Post NICU Nurse Interview Reflection

Post NICU Nurse Interview Reflection

Image result for nicu couplet care

One day in my future I aspire to be like the NICU nurse who I interviewed on February 8, 2021.  By just simply hearing her stories I could tell she’s an amazing nurse who changes lives each day, even if she doesn’t know it.  I learned that in order to join the NICU, you need to give it your all.  This was shown with her empathy while talking about certain scenarios she’s gone through.  You could hear in her voice that she cares, but it’s not an easy job.  

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To give you some background, I learned that she worked in other areas before the NICU including the Department of Public Health in Mass, caring for traumatic brain injury patients.  She then accepted a position at a hospital in Manchester NH for rehab and med surgery.  Ultimately she knew she wanted to do something with Maternity or babies, and worked her way into the NICU. One thing that helped her get the position was taking a week course to become a lactation consultant.  She now owns her own practice while also still working in the NICU.  Certifications not only look good on a resume, but they also optimize patient care!  Although getting into the NICU can be difficult, if you take some extra steps and are passionate about it, then you can get in.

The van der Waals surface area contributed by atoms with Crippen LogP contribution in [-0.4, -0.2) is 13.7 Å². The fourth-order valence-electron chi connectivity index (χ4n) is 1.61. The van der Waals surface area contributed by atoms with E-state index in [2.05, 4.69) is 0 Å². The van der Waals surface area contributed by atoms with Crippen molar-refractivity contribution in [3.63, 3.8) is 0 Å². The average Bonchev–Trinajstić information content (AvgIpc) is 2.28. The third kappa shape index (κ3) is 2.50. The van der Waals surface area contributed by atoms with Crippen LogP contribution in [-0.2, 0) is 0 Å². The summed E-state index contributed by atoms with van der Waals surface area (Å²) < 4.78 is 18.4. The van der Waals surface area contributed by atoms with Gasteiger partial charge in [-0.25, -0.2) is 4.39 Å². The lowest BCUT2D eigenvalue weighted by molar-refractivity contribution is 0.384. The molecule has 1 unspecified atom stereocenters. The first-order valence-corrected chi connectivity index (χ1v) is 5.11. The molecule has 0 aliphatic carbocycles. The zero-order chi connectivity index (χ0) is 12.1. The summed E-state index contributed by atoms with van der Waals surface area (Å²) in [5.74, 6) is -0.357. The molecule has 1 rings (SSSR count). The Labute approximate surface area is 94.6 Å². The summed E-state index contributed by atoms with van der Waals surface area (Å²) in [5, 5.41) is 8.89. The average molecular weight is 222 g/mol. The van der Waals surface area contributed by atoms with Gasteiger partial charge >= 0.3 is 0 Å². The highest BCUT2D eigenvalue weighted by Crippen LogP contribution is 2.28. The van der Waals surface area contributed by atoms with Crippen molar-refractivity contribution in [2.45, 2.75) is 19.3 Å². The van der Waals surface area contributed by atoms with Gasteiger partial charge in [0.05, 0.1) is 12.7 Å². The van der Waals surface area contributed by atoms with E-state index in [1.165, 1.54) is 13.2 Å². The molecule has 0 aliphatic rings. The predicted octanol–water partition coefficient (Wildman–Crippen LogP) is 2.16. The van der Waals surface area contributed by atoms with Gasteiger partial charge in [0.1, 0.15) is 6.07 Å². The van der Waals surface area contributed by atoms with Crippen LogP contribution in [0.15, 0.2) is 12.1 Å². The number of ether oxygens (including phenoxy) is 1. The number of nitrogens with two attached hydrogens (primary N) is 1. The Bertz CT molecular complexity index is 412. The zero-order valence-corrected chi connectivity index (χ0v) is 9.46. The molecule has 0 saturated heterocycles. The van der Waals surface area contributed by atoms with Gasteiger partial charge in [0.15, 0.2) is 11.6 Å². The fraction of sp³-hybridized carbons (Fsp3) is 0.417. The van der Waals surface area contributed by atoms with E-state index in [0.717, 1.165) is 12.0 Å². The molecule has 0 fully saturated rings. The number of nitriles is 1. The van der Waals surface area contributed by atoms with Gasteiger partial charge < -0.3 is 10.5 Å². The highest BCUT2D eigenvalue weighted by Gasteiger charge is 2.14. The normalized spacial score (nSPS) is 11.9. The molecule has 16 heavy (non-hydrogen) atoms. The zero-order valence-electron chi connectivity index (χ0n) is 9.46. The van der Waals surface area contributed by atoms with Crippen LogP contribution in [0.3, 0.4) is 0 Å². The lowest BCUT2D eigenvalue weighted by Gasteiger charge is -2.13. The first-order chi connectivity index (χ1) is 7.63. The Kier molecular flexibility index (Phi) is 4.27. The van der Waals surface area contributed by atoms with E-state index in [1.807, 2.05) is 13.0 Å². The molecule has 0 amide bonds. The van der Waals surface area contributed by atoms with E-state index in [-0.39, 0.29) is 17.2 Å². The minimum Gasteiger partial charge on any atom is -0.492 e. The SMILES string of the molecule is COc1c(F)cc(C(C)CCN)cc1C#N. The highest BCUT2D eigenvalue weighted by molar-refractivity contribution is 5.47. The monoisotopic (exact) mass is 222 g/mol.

The NICU as one can assume is not an easy place.  Most people wonder why I’d even think of going into the NICU.  Despite the losses that I will see, it’ll also be beautiful to see the tiny miracles of each day.  This is something that I saw in the nurse by simply talking to her.  As one can imagine, the hardest part of working in the NICU is losing a baby.  To overcome these challenges, they hold onto knowing that they did everything they possibly could do to save the baby.  They communicate with one another in the debrief room about things that went well, and things they could improve on next time.  She also mentioned it’s challenging watching many babies withdrawal from drugs, and doing what’s in the best interest of the baby; something that becomes difficult when the parents don’t always agree.   I asked her how she balances the challenges of this job with her family.  She  responded “you hold onto the positives of each day, especially on the really hard days”.  There are days where you need to take time for yourself and reflect, but ultimately you need to remember the positives. I know this nurse doesn’t believe she’s a hero and that she’s “just doing her job”, but her compassion and dedication say otherwise.